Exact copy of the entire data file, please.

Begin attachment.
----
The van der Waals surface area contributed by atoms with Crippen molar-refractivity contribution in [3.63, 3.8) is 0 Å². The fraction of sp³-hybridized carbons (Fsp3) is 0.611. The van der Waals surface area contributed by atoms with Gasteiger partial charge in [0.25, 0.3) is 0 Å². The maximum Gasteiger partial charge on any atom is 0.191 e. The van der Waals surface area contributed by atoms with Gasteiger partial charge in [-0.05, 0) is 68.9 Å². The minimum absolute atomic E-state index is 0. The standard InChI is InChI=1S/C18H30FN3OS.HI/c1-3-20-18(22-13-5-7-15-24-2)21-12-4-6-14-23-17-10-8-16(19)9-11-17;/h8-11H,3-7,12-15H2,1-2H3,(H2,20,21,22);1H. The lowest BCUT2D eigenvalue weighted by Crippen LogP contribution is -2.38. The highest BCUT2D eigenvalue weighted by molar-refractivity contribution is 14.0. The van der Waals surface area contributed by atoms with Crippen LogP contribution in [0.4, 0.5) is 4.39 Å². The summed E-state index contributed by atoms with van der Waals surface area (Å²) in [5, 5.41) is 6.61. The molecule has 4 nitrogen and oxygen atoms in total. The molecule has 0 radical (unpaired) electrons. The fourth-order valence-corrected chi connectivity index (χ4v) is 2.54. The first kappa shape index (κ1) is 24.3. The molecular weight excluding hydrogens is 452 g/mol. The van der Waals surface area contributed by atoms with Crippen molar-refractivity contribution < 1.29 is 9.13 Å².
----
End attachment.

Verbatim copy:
The van der Waals surface area contributed by atoms with Crippen molar-refractivity contribution in [3.63, 3.8) is 0 Å². The fraction of sp³-hybridized carbons (Fsp3) is 0.611. The van der Waals surface area contributed by atoms with Gasteiger partial charge in [0.25, 0.3) is 0 Å². The maximum Gasteiger partial charge on any atom is 0.191 e. The van der Waals surface area contributed by atoms with Gasteiger partial charge in [-0.05, 0) is 68.9 Å². The minimum absolute atomic E-state index is 0. The standard InChI is InChI=1S/C18H30FN3OS.HI/c1-3-20-18(22-13-5-7-15-24-2)21-12-4-6-14-23-17-10-8-16(19)9-11-17;/h8-11H,3-7,12-15H2,1-2H3,(H2,20,21,22);1H. The lowest BCUT2D eigenvalue weighted by Crippen LogP contribution is -2.38. The highest BCUT2D eigenvalue weighted by molar-refractivity contribution is 14.0. The van der Waals surface area contributed by atoms with Crippen LogP contribution in [0.4, 0.5) is 4.39 Å². The summed E-state index contributed by atoms with van der Waals surface area (Å²) in [5, 5.41) is 6.61. The molecule has 4 nitrogen and oxygen atoms in total. The molecule has 0 radical (unpaired) electrons. The fourth-order valence-corrected chi connectivity index (χ4v) is 2.54. The first kappa shape index (κ1) is 24.3. The molecular weight excluding hydrogens is 452 g/mol. The van der Waals surface area contributed by atoms with Crippen molar-refractivity contribution < 1.29 is 9.13 Å².